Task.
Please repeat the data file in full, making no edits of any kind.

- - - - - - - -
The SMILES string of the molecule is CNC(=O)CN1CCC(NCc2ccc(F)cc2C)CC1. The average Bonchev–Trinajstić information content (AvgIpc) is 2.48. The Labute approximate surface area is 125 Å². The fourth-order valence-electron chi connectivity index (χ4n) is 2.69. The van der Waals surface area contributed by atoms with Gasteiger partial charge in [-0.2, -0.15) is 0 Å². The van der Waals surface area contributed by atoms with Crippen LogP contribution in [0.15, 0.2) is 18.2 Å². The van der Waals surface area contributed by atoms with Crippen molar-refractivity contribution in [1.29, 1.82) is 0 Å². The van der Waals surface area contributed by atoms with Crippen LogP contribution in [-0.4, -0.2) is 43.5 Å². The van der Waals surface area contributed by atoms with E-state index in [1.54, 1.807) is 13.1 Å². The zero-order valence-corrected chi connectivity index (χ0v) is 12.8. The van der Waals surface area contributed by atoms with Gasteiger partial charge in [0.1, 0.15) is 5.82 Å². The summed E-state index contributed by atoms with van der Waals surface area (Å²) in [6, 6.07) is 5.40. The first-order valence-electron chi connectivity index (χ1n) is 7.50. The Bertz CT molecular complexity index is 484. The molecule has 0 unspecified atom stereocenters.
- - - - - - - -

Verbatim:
The SMILES string of the molecule is CNC(=O)CN1CCC(NCc2ccc(F)cc2C)CC1. The average Bonchev–Trinajstić information content (AvgIpc) is 2.48. The Labute approximate surface area is 125 Å². The fourth-order valence-electron chi connectivity index (χ4n) is 2.69. The van der Waals surface area contributed by atoms with Gasteiger partial charge in [-0.2, -0.15) is 0 Å². The van der Waals surface area contributed by atoms with Crippen LogP contribution in [0.15, 0.2) is 18.2 Å². The van der Waals surface area contributed by atoms with Crippen molar-refractivity contribution in [1.29, 1.82) is 0 Å². The van der Waals surface area contributed by atoms with Crippen LogP contribution in [-0.4, -0.2) is 43.5 Å². The van der Waals surface area contributed by atoms with E-state index in [1.54, 1.807) is 13.1 Å². The zero-order valence-corrected chi connectivity index (χ0v) is 12.8. The van der Waals surface area contributed by atoms with Gasteiger partial charge in [0.1, 0.15) is 5.82 Å². The summed E-state index contributed by atoms with van der Waals surface area (Å²) in [6, 6.07) is 5.40. The first-order valence-electron chi connectivity index (χ1n) is 7.50. The Bertz CT molecular complexity index is 484. The molecule has 0 unspecified atom stereocenters.